Developer: Telltale Games, Gearbox Software
Release Date: November 25th, 2014
Available On: PC, PlayStation 3, PlayStation 4, Xbox One
Reviewer’s Note: I played the PlayStation 4 version of this game. There may be differences between versions.
When Tales From the Borderlands was first announced there was a general feeling of confusion. Borderlands was always known for being a little light on story and mostly providing a loot-filled first person shooting experience. Telltale, on the other hand, is known for making story heavy games that are light on the gameplay. Yet by the end of Tales From the Borderlands I had no doubt in my mind that Telltale knew exactly what they were doing and I wanted nothing but more of the Borderland’s universe.
Zer0 Sum introduces you to and puts you in the roles of two different people. Rhys is a Hyperion employee who’s trying his best to get promoted at work, while Fiona is a con artist who’s looking to make a quick buck wherever possible. Neither of them are really your typical Borderlands characters as both of them have no experience in combat or any kind of magical or super technological abilities. Instead they get through situations using words, improvisation, and sheer dumb luck. Both of them have different friends, enemies, and objectives. Both of them also need a briefcase that is currently carrying 10 million dollars, for different reasons of course.
Rhys and Fiona’s interactions with the world around them and your choices on what they do play a large part in making the story so good. Each character is entertaining in new and unique ways, and I found myself excited to see more while dreading what their overall fates may be. New characters like Hyperion accountant Varughn or criminal August play serious yet sometimes funny roles well and add really add to building the world around you. On the more insane spectrum we got Bossanova who is a dubstep loving bandit leader who talks through a giant speaker in his chest. He’s something that keeps up with the more hilarious themes of the Borderlands universe. It’s also nice to see Borderlands alumni Zer0, Tector, and Shade (the latter of which you may only recognize if you went through Borderland 2’s DLC) play central roles in the story.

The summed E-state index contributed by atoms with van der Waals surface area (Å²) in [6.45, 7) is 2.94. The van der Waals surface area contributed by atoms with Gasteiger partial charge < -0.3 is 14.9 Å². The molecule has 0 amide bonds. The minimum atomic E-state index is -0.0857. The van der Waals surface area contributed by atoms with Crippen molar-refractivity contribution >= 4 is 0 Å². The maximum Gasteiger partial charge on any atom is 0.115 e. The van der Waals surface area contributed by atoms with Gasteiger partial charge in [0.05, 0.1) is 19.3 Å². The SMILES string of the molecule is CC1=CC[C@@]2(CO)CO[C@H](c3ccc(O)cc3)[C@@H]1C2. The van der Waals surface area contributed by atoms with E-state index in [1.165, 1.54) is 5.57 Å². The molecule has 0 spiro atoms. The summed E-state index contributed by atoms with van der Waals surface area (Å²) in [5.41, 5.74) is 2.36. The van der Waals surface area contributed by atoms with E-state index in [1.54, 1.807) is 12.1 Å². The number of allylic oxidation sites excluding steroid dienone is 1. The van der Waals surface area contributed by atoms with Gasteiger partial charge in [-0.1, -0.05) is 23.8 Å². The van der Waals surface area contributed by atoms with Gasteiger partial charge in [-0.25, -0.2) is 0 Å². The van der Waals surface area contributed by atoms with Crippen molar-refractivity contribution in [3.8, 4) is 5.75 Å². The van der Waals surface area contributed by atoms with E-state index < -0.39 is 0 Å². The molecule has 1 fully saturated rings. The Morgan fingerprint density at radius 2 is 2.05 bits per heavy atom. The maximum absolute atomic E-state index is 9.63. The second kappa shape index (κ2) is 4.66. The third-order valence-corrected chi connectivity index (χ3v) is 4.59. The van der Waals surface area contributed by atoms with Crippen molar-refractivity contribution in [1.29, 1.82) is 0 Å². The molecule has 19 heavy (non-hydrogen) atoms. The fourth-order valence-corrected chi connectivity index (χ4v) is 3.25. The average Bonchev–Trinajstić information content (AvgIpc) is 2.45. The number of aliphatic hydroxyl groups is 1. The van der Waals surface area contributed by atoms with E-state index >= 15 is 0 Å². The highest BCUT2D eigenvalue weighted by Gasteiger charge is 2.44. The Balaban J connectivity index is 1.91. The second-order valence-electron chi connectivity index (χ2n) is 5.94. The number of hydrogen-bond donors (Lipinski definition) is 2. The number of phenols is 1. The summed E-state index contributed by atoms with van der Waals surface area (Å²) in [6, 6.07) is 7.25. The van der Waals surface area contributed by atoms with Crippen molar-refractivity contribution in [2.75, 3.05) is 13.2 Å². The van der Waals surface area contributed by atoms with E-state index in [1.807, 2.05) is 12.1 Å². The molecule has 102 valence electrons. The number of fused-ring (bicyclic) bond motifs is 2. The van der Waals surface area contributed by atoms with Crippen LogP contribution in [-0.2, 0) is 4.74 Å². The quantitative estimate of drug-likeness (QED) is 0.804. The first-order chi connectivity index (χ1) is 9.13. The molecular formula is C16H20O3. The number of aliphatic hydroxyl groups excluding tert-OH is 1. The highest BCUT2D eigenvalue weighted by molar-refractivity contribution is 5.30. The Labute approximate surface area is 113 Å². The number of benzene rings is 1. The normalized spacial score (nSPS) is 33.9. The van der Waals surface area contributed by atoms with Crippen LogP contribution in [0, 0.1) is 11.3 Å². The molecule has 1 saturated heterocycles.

Both Rhys and Fiona also have special abilities, though neither really matter much. Fiona’s is easily the more useless of the two: she can collect and spend money. That’s something that sounds like it should be useful, but your ability to use this is basically limited to being able to select a special mask for a later event (which does nothing but serve as a cosmetic difference) and at one point being able to bribe a guy (which is ultimately useless as you can do the same thing without the money). Maybe we’ll be seeing more out of money in later episodes though. Rhys, on the other hand, has a Nano-Eye that can analyze things. You’ll use it to solve one “puzzle”, but otherwise it’s only really good for giving you some flavor text on things. If you’re looking for said flavor text then yes the Nano-Eye is awesome. Outside of that it is ultimately not good for anything else. Like Fiona’s ability to spend money, I can only really hope that it sees some significant use in future episodes.
As usual for Telltale games, combat is basically a series of quick time events. Thankfully it seems they improved everything since their last two series ended. The time you have to insert commands has been made longer, and there’s no more glitches that made The Wolf Among Us and The Walking Dead Season 2 such a pain to get through. At no point did the game slow down during action sequences or refuse to register the commands I’d input. Everything worked exactly as expected and if Telltale can keep this up for the rest of the series then it may be the best series they’ve released as far as action scenes go. That said, the game could use a little clean up outside of the action sequences. I had a few instances where lines had the last word or two cut off, the game tends to stutter if you pause mid-line, and at one point Rhys said two lines at once. It’s nothing game ruining, but it just needs a little more polish.
I left the first episode of Tales From the Borderlands extremely impressed. It successfully combines humor and drama and gives you characters you can both laugh at and care about. Furthermore it fleshes out Borderlands’ setting in ways the games never managed to do, and it is easily the best action stuff that Telltale has ever made. The uselessness of the special abilities is a minor setback, but when everything else about Zer0 Sum is so well done then I think I can live with that. Here’s hoping that Tales From the Borderlands is the next best thing from Telltale.